How the Saudis stole a march on the U.S.
Palestinian Authority advisers Saeb Erakat and Yasser Abed Rabbo arrived in Washington at the beginning of February confused and uncertain. Their mandate from Palestinian President Mahmoud Abbas, aka Abu Mazen, was to talk to State Department officials about US Secretary of State Condoleezza Rice’s upcoming visit to Ramallah, where she was planning to hold a three-way meeting with Israeli Prime Minister Ehud Olmert and the Palestinian president about restarting the peace process.
But beyond that, neither Erakat nor Abed Rabbo had a clue about why Abu Mazen had insisted they travel to Washington. They weren’t alone. In the immediate wake of their visit, State Department officials wondered aloud why the two had even bothered to come: “The real question for both men was the same,” an official familiar with the Erakat-Abed Rabbo meetings remarked, “and that was - what the hell are you doing here?”
The same confusion was apparent at the White House, where National Security Council (NSC) official Elliott Abrams - the architect of US policy in the Middle East - was growing increasingly irritated with Rice’s attempt to restart Israeli-Palestinian talks. Abrams, supported by officials in the Office of the Vice President, had consistently argued that the Israeli-Palestinian conflict was a morass better left in the hands of the Israelis. That viewpoint was clear from the first days of the administration of President George W Bush, when Vice President Dick Cheney knocked down any attempt to re-engage with Israelis and Palestinians.
A Republican Party stalwart describes Cheney’s views in blunt terms: “People would come to Bush and say we have to get focused on the peace process, and Cheney would sit there and say, ‘Mr President, don’t do it. These people have been fighting for 50 years. To hell with them. And look at what happened to [former president Bill] Clinton when he tried. It just got worse.’ And Bush would nod his head and that would be the end of the discussion.”
How to Live With Hunger
When I was a child, a popular argument in favor of the Israeli "liberation," i.e., occupation, of the Palestinian territories was its being a blessing for the Palestinians themselves. "When we took it over," I was told at school, "there were just a couple of cars in the entire West Bank. And look how many they have now!" Indeed, in the first decades of the Israeli occupation, the Palestinian standard of living was on the rise – not because of Israeli investments (Israel never invested a cent in Palestinian welfare or infrastructure), but mainly because Israel exploited the Palestinians as a cheap labor force, and even a cheap labor force gets paid.
The welfare argument cannot be heard anymore, now that one in two Gaza and West Bank households is "food insecure" or in danger of becoming so, as a UN report recently revealed. Not that it changed anything for the Israeli expansionists: once that colonialist argument became obsolete, the supporters of the occupation switched to other excuses. That's the nice thing about the politics of the occupation: the support for it is based on excuses, not reasons. Whenever one excuse fails, Israel's propaganda machine offers another.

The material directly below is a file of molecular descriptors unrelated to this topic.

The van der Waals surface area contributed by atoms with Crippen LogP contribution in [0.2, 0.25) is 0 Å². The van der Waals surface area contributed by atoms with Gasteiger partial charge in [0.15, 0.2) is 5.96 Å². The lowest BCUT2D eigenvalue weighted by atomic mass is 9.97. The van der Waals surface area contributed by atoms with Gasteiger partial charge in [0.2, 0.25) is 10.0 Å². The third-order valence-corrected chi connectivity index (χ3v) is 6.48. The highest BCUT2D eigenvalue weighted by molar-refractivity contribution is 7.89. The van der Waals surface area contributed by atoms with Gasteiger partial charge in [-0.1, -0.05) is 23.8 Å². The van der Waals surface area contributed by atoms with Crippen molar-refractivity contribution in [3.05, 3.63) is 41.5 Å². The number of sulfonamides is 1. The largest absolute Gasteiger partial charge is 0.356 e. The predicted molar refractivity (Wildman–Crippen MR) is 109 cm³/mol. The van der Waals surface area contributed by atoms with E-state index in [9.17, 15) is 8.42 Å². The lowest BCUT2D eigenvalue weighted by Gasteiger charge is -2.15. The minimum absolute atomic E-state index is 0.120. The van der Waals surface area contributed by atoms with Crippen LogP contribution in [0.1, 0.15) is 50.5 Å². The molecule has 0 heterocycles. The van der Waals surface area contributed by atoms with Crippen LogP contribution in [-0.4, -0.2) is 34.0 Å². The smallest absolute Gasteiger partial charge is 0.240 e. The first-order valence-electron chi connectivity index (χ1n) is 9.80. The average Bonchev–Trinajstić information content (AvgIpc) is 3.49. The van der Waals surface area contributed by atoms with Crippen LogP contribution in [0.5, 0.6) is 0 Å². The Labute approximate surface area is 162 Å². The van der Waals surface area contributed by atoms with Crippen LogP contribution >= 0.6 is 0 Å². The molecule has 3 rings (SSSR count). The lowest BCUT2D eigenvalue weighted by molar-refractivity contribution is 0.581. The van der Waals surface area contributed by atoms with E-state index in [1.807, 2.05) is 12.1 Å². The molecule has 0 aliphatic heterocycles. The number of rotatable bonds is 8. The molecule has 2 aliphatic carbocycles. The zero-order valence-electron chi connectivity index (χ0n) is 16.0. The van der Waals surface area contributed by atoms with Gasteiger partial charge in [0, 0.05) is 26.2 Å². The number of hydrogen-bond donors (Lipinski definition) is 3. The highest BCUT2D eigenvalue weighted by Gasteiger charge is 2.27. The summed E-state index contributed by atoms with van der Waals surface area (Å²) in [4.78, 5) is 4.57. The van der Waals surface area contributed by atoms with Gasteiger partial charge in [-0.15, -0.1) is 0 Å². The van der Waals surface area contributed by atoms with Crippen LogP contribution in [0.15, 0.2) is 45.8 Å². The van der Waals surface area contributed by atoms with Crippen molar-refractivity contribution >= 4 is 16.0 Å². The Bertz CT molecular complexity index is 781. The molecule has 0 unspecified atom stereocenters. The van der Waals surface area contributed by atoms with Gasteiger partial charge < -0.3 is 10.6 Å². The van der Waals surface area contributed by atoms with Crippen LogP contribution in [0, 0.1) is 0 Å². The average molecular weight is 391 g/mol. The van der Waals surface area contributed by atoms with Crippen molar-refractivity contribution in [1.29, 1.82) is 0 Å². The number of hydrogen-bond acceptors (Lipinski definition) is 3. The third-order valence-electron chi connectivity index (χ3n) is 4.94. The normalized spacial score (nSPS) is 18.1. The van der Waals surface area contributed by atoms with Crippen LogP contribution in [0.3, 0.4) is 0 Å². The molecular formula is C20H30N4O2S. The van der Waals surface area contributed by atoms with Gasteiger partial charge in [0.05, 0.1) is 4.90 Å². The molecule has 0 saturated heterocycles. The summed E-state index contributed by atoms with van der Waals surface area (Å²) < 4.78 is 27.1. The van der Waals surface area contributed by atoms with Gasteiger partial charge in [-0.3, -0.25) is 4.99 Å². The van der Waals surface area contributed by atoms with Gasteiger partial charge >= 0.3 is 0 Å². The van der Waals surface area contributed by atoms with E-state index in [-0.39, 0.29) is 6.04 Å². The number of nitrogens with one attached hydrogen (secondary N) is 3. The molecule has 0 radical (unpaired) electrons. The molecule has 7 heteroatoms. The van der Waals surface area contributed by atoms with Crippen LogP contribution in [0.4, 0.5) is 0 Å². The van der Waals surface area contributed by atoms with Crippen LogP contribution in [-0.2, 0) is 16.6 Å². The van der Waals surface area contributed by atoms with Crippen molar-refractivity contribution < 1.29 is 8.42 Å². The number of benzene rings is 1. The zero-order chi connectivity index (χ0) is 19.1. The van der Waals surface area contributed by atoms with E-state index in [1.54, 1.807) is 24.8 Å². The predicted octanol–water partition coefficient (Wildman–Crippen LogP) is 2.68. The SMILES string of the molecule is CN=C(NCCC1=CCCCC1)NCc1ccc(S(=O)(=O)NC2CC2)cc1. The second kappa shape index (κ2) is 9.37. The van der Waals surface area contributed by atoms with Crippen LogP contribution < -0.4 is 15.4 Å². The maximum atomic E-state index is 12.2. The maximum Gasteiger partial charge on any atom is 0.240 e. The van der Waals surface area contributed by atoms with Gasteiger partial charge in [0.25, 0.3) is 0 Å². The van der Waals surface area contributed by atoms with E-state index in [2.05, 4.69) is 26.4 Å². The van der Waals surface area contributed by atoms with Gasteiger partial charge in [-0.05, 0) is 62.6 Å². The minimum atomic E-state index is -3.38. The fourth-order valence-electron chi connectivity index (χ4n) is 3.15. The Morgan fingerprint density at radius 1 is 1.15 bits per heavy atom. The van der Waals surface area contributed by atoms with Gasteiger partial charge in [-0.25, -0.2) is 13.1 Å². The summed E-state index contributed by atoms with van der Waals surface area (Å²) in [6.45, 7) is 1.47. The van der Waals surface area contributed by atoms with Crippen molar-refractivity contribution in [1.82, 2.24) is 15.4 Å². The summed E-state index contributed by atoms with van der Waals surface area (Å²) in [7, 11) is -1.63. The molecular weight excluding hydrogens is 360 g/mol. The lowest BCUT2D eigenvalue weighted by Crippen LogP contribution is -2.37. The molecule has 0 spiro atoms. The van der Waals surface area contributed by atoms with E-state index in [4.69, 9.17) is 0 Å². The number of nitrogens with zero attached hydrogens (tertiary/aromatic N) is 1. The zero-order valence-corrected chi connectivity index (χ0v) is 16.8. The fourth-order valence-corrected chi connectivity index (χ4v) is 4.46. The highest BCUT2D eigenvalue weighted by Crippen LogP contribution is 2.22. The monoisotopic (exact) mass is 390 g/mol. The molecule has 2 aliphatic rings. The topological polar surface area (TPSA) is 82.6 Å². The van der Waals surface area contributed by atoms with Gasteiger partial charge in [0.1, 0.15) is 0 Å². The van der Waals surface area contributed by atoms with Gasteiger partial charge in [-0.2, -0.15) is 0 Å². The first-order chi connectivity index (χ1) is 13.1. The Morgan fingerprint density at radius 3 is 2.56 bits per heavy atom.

It's interesting to observe, however, how Israelis nowadays cope with what used to be such a popular excuse. Having claimed the occupation ameliorated Palestinian life, Israelis now have to face hunger and starvation at their doorstep. How do they live with it?
From Esther to AIPAC
Jewishness is a rather broad term. It refers to a culture with many faces, varied distinctive groups, different beliefs, opposing political camps, different classes and diversified ethnicity. Nevertheless, the connection between those very many people who happen to identify themselves as Jews is rather intriguing. In the paragraphs that follow, I will try to further the search into the notion of Jewishness. I will make an attempt to trace the intellectual, spiritual and mythological collective bond that makes Jewishness into a powerful identity.
Clearly, Jewishness is neither a racial nor an ethnic category. Though Jewish identity is racially and ethnically orientated, the Jewish people do not form a homogenous group. There is no racial or ethnic continuum. Jewishness may be seen by some as a continuation of Judaism. I would maintain that this is not necessarily the case either. Though Jewishness borrows some fundamental Judaic elements, Jewishness is not Judaism and it is even categorically different from Judaism. Furthermore, as we know, more than a few of those who proudly define themselves as Jews have very little knowledge of Judaism, many of them are atheists, non-religious and even overtly oppose Judaism or any other religion. Many of those Jews who happen to oppose Judaism happen to maintain their Jewish identity and to be extremely proud about it. This opposition to Judaism obviously includes Zionism (at least the early version) but it also is the basis of much of Jewish socialist anti-Zionism.
Though Jewishness is different from Judaism one may still wonder just what constitutes Jewishness: whether it is a new form of religion an ideology or if it is just a 'state of mind'.
Growing Up Jewdy
Each day, I read stories about Jewish cults and customs, corrupt Jewish leaders and the heinous activities of the Zionist elite. Each day I read about the brutality in the Middle East, the plight of the Palestinians, and the culpable Jewish leaders in America. And each day, as I think back on my personal history, my coming of age in an average American Jewish family, I wonder, "where do I fit in?"
I am prompted to write this essay because stories like mine rarely get told. It is the story of an ordinary Jewish family, my family.